The New Zealand Election Survey (NZES) has been running since 1990
NZES’s main source of data are questionnaires which are posted to randomly selected registered electors across the country immediately following each election.
Some of the questions stay the same but others reflect some mix of the issues of the day and researchers’ interests. There usually seem to be quite a range of economic and social policy questions. They achieve quite a large sample (in the 2014 survey they had 2835 responses) and the reported responses are weighted to, as far as possible, reflect the demographic characteristics of the population (age, sex, race, qualifications and party support)..
I haven’t seen any media coverage of the results of the 2014 survey, but reading through the responses to the policy questions over the weekend I thought some were worth highlighting.
Perhaps the responses that most caught my eye were those around government spending. These were the first set:
|Should there be more or less public spending on:|
|More||Same||Less||Net (more- less)|
|Police and law enforcement||42.8||45.3||5.2||37.6|
|Business and Industry||29.7||47.8||9.7||20|
In most categories, more people favoured keeping expenditure at current levels than favoured either raising it or lowering it, but, equally, for most categories the net balance of respondents were much more in favour of raising public spending than of lowering it. The only area in which respondents favoured cuts in public spending were “welfare benefits” and especially “unemployment benefits” (while by similar margins they favour spending more on superannuation).
I was a little surprised. There are areas where I would favour increased government spending (eg statistics and legal aid), but I’m pretty sure that if faced with this survey I’d not have answered “more” to any of these questions.
Despite the answer on superannuation, respondents narrowly favoured raising the NZS eligibility age to 67 (as they did when the same question was asked of an overlapping sample in 2011)
|Raise NZS age to 67 between 2020 and 2033||42.2||38.3|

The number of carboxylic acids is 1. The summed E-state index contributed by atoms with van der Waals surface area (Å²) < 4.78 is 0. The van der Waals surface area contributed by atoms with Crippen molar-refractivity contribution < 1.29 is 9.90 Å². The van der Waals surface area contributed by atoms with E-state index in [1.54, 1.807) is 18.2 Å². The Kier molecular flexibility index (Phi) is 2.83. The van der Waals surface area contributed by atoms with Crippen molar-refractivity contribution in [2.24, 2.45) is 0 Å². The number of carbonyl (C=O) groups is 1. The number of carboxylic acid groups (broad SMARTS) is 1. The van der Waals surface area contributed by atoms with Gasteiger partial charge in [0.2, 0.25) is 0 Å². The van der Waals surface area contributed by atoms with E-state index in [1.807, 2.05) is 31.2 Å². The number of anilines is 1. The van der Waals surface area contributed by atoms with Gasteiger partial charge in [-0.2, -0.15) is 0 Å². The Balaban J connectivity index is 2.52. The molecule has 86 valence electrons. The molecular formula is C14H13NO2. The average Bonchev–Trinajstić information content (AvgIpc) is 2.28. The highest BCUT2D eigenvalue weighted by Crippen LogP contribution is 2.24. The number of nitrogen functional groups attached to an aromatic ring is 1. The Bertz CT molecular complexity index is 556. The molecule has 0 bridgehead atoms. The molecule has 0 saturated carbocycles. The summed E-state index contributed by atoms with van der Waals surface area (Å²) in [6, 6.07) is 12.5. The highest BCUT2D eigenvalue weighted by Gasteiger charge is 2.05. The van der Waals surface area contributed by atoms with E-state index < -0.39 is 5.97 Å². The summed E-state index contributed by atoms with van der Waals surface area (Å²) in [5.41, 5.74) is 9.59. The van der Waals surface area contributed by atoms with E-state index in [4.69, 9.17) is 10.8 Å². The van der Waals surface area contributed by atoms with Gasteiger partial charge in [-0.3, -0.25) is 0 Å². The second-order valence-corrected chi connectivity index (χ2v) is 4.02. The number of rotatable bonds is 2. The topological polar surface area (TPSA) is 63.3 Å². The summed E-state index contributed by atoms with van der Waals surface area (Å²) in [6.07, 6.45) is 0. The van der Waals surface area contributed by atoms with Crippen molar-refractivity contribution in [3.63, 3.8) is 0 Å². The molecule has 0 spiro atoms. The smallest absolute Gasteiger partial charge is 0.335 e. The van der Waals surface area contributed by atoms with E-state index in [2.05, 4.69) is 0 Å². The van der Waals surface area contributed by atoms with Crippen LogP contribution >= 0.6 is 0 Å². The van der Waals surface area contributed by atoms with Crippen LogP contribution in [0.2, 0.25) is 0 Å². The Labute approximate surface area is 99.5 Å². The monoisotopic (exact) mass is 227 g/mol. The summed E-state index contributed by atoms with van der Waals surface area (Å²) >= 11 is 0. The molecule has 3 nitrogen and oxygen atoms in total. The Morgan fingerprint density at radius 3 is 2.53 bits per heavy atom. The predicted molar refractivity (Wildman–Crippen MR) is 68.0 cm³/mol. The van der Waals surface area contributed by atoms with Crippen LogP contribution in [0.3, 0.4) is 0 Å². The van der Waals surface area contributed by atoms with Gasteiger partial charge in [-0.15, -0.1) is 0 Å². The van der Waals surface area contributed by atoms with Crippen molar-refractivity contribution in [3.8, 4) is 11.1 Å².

That left me wondering why people wanted to increase public spending on superannuation. Perhaps they want fewer people getting superannuation, but for each superannuitant to get more? But as we have one of the lowest rates of poverty among the elderly of any OECD country that would be a surprising stance. Perhaps it is just that people are more hard-headed faced with a more specific question?
The survey also had a few questions about whether some types of government spending is good or bad (ie not asking whether the current level should be raised or lowered). I found those responses a bit eye-opening as well.
|Should government give financial help to|
|Companies for research and development||66.7||11.8|
|Companies to help them develop products for export markets||61.3||14.3|
|Sportspeople to allow them to compete internationally||56.6||19|
|Film makers to encourage filmmaking in NZ||50.7||18.6|
|Banks to help them in time of economic crisis||26.2||40.9|
I’m not sure how I’d have answered the banks question – there wasn’t an “it depends” option. I’d like to think I’ve have answered “no”, but revealed preferences matter and in Treasury in 2008 I argued strongly for the use of guarantees and, on balance, still think that was the right advice.
In fairness to respondents, there are no questions in the survey about how they would propose that the country should pay for this spending. The presence of a budget constraint – even a hypothetical one in a survey – might have changed how some respondents answered. But perhaps not by that much.
There was one tax question in the survey, in which respondents narrowly opposed a capital gains tax. In principle the question was ambiguous – asked if we needed a “capital gains tax excluding the family home”, some respondents might have objected to the exclusion of the family home, but would have favoured a more textbook comprehensive CGT. But I don’t suppose there were many such respondents.
Overall, I’m not quite sure what to make of the results. One person I showed them to suggested that “ACT should read them and give up”. They were suggestive of a New Zealand with attitudes perhaps not much different than similar surveys might have found 50 years ago. There is quite a strong suspicion of (non-superannuation) welfare in these and other questions in the survey, but also a quite striking degree of belief in a role for a fairly large and active government.
Then again, for better or worse, although government spending in New Zealand is very large – central and local government current spending totalled 37.1 per cent of GDP last year – there were only three OECD countries where current government spending now accounts for a smaller share of GDP than in New Zealand. And in all but a handful of countries the government spending share of GDP has risen somewhat over the last decade or so (as it has in New Zealand). Korea is at the low end of this chart, with current government spending of 28.6 per cent of GDP last year, but as recently as 2002 that share was only 22.0 per cent. Between rising government spending and the continuing encroachments of the regulatory state, whatever ails the world economy at present doesn’t look to have been an outbreak of small government.